AMMAN, Jordan // Nomad, street peddler and soothsayer Mohammed Abu Kareem lures customers with promises of foretelling destinies and breaking evil spells.
Hawking sunglasses and toys to motorists on Amman's congested streets is only a sideline. His true skill is tapping into Jordan's voracious - and lucrative - interest in the supernatural.
"You may wonder why you have no children, ma'am. You are cursed, and only I can release you of this sinister spell!" goes one line he delivers at busy traffic lights.
Or: "Come with me, and I can show you how bright your future really is!"
Mr Abu Kareem offers mystical solutions to the real problems of wealthy Jordanians and tourists from the Arabian peninsula. He is a Gipsy and he contends that his heritage gives him exceptional powers. Therefore, he can charge more for his services.
Some pay thousands of dollars for sessions with Jordan's community of about 30,000 Gipsies to resolve everything from pregnancy problems to identifying buried treasure and blocking curses cast by jealous neighbours.
"You would not believe the number of people I've helped with my powers," Mr Abu Kareem, 23, said from his tent community next to a Mercedes dealership. He claims his skills are the most potent in Amman.
Grown men have gone into trances before him, he said. Others break down crying when discovering that a relative has cursed them with the evil eye. He said he regularly exorcises Jinn, or troublemaking spirits.
"My powers are unique and came from my father and his father before him and his father's father," he said.
For Amman residents, the Gipsies' unsightly camps of rubbish and barefoot children can be unpleasant. But for Ahlam Jaljouli, 47, their powers are unmistakable.
A Gipsy approached her last year selling sunglasses. Then he told her that she was carrying a large sum of money and preparing to travel. She was mystified, she said.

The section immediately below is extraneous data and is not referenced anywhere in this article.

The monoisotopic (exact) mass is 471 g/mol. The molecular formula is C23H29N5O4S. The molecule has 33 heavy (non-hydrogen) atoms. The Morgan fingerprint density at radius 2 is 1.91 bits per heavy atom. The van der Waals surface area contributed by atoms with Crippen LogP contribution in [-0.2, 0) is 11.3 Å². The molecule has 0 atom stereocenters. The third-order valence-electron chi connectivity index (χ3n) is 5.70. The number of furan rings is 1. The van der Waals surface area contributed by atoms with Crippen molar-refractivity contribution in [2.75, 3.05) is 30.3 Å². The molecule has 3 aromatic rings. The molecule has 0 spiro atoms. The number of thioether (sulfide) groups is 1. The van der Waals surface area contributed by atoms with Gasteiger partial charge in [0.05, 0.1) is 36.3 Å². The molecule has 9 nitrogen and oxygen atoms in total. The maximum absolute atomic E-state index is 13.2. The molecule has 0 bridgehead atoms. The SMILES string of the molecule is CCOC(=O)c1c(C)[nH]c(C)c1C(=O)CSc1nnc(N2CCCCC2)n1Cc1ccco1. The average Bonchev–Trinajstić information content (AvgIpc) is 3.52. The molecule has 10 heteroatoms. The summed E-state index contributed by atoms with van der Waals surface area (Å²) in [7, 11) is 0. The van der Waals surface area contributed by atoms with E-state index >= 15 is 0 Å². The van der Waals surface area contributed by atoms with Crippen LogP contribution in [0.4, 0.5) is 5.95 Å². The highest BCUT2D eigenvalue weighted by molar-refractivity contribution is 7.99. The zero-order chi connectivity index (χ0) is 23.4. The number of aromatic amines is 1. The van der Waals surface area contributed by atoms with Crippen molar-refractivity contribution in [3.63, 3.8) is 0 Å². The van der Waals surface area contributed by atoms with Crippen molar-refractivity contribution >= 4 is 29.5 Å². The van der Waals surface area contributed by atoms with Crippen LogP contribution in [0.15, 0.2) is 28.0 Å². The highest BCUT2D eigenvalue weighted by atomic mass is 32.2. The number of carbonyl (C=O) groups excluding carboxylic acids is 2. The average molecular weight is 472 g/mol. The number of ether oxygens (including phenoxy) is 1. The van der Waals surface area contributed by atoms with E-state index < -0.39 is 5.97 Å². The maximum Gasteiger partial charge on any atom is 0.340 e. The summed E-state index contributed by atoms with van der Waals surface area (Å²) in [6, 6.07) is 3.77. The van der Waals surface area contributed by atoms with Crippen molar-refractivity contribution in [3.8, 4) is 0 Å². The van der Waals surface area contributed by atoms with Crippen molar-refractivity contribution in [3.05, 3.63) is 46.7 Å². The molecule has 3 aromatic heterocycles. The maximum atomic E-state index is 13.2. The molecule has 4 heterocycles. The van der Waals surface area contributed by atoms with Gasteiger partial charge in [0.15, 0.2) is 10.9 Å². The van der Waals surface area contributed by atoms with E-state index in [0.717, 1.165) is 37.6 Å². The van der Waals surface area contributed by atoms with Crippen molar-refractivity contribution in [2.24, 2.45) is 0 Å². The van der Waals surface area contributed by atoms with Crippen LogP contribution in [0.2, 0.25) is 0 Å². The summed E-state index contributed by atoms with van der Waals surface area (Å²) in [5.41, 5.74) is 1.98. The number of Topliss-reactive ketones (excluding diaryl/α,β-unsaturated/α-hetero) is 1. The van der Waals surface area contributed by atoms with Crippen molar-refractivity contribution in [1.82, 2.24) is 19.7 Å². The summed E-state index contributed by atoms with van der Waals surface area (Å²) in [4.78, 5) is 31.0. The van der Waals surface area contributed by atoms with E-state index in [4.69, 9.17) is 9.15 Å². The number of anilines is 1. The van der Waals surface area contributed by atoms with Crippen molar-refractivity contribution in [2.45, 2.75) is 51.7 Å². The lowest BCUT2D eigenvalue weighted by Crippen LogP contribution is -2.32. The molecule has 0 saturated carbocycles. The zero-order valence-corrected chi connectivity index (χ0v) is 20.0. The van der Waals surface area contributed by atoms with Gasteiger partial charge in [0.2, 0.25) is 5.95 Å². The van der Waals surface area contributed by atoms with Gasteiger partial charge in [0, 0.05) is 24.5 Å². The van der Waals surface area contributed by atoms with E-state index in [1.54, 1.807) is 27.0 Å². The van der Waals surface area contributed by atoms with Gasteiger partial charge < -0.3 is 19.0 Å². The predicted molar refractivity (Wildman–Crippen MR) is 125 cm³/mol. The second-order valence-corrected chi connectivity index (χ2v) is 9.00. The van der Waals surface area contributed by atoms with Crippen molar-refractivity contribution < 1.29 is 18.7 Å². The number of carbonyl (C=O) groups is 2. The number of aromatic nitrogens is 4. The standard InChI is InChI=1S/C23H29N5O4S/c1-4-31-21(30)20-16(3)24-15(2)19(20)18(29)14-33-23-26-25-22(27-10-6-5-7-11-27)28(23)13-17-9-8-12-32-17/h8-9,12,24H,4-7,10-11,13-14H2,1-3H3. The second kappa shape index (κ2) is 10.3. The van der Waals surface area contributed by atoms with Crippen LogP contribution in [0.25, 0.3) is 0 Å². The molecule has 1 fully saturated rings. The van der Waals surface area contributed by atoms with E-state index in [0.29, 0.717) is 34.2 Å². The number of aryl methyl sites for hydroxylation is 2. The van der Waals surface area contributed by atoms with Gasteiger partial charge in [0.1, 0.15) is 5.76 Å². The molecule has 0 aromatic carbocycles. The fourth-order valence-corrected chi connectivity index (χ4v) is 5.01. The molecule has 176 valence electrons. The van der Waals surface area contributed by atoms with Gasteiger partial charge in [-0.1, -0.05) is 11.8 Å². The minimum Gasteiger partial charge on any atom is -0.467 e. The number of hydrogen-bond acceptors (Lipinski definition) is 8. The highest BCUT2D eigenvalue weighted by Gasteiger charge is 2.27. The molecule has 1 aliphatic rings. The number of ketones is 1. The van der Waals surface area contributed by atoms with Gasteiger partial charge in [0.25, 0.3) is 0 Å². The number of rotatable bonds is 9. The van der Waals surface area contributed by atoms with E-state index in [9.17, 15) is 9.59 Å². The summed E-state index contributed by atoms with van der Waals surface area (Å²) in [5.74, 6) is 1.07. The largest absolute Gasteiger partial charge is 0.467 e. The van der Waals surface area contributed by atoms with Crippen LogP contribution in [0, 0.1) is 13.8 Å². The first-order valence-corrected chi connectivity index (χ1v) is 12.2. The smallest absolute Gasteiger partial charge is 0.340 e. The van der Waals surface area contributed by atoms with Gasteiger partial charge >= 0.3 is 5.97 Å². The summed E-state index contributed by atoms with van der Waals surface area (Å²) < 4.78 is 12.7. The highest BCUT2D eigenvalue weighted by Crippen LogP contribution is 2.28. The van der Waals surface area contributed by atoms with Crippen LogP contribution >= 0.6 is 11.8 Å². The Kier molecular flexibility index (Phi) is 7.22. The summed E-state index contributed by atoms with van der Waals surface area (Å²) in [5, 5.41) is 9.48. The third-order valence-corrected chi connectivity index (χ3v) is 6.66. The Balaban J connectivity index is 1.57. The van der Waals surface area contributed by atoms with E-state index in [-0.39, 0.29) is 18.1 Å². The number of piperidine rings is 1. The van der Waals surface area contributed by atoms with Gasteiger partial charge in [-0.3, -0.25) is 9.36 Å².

"I tried not to listen, but it was all true," said Ms Jaljouli, an owner of a tourism agency in Amman. "I was indeed carrying the company's money with me and the next day I planned to travel."
One professor of history at a university in Jordan described how a Gipsy described to him how his wedding day was hexed. He brought the Gipsy home, paid a lot of money and had the curse lifted.
"Even with education, this stuff thrives," said the historian, who declined to be named because he feared embarrassment.
Despite the rising popularity of the occult, mainstream Islam condemns such behaviour, said Hassan Abu Hanieh, an Islamic scholar who recently wrote a book about mysticism in Sufi Islam.
"Mysticism has existed since ancient Greece and was part of Greek, Hindu and Christian heritage. This also had a significant effect in Islam," he said. Beliefs such as numerology, alchemy and the evil eye have evolved into various modern-day obsessions, he said.
"Look at astrology - that is still a popular thing in our culture, but we call it horoscopes," he said.
Gipsies, perhaps more than any group in Jordan, have exploited this fascination, said Mohammed Al Tarawneh, a former anthropology professor at Jordan's Yarmouk University.
Probably migrating from India centuries ago, Middle Eastern Gipsies adhere to an ancient, nomadic culture that is similar to European Roma and different from their Arab neighbours, he said.
They still speak an ancient Indian language and their women, usually uncovered, are relatively empowered.
Although citizens of Jordan, many Gipsies prefer to live in tent communities scattered across the country and the Middle East, and because they work as street vendors, they have a reputation as thieves and beggars.
But they also work as musical performers at festivals as well as their traditional role of fortune-tellers, and Jordanians embrace them for those skills, said Mr Tarawneh.
"Fortune-telling and mysticism is how they have become a part of the culture," he said.
Luckily for them, demand for those services may be rising. Wealthier Jordanians, seeking some spiritual connection in their lives, are turning to mysticism, said Hussein Khozai, a sociologist at Al Balqa Applied University.
"The problems in modern society are growing, and people are resorting to fortune-tellers because they believe they are an outlet and a means for satisfaction for their problems," he said.
That outlet leads directly to Mr Abu Kareem's tent, where he anticipates the summer arrival of visitors from the Arabian peninsula and their money. But cash, he insisted, is not what motivates him.
"Believe me, if I see a spell on you, it is my duty as a Muslim to cast that spell away," he said.
Then, before two journalists left the interview, he warned that an evil spell would befall them if they not pay him JD30 (DH155).